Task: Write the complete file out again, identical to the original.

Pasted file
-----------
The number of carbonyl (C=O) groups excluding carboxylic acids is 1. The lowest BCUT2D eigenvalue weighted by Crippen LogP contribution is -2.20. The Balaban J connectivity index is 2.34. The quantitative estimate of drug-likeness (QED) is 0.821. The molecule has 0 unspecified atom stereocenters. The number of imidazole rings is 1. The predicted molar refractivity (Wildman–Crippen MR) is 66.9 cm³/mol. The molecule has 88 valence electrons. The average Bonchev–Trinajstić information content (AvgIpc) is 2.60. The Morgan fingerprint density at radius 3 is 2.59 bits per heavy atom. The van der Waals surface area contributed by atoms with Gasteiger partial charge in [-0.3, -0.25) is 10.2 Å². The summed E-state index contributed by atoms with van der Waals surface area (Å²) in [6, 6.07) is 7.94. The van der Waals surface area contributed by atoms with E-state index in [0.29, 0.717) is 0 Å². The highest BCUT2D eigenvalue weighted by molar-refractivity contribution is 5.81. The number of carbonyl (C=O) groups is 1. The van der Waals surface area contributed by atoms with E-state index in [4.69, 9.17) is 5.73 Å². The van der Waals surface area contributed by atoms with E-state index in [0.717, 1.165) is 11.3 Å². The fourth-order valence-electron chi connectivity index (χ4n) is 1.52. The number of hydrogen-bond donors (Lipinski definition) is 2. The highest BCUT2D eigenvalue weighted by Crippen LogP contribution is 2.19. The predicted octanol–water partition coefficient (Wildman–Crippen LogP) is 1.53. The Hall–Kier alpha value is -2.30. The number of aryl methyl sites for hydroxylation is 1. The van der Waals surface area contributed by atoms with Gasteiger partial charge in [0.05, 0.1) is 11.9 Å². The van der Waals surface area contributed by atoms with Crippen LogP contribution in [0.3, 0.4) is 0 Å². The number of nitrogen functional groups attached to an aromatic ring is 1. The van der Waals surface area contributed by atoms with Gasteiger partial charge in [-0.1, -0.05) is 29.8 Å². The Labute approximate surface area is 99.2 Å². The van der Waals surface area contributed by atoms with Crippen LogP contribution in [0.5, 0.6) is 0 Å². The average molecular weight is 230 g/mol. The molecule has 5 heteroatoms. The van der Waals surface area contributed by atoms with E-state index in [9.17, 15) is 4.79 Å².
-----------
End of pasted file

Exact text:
The number of carbonyl (C=O) groups excluding carboxylic acids is 1. The lowest BCUT2D eigenvalue weighted by Crippen LogP contribution is -2.20. The Balaban J connectivity index is 2.34. The quantitative estimate of drug-likeness (QED) is 0.821. The molecule has 0 unspecified atom stereocenters. The number of imidazole rings is 1. The predicted molar refractivity (Wildman–Crippen MR) is 66.9 cm³/mol. The molecule has 88 valence electrons. The average Bonchev–Trinajstić information content (AvgIpc) is 2.60. The Morgan fingerprint density at radius 3 is 2.59 bits per heavy atom. The van der Waals surface area contributed by atoms with Gasteiger partial charge in [-0.3, -0.25) is 10.2 Å². The summed E-state index contributed by atoms with van der Waals surface area (Å²) in [6, 6.07) is 7.94. The van der Waals surface area contributed by atoms with E-state index in [0.29, 0.717) is 0 Å². The highest BCUT2D eigenvalue weighted by molar-refractivity contribution is 5.81. The number of carbonyl (C=O) groups is 1. The van der Waals surface area contributed by atoms with E-state index in [4.69, 9.17) is 5.73 Å². The van der Waals surface area contributed by atoms with E-state index in [0.717, 1.165) is 11.3 Å². The fourth-order valence-electron chi connectivity index (χ4n) is 1.52. The number of hydrogen-bond donors (Lipinski definition) is 2. The highest BCUT2D eigenvalue weighted by Crippen LogP contribution is 2.19. The predicted octanol–water partition coefficient (Wildman–Crippen LogP) is 1.53. The Hall–Kier alpha value is -2.30. The number of aryl methyl sites for hydroxylation is 1. The van der Waals surface area contributed by atoms with Gasteiger partial charge in [0.05, 0.1) is 11.9 Å². The van der Waals surface area contributed by atoms with Crippen LogP contribution in [0.3, 0.4) is 0 Å². The number of nitrogen functional groups attached to an aromatic ring is 1. The van der Waals surface area contributed by atoms with Gasteiger partial charge in [-0.1, -0.05) is 29.8 Å². The Labute approximate surface area is 99.2 Å². The van der Waals surface area contributed by atoms with Crippen LogP contribution in [0.5, 0.6) is 0 Å². The average molecular weight is 230 g/mol. The molecule has 5 heteroatoms. The van der Waals surface area contributed by atoms with E-state index in [9.17, 15) is 4.79 Å².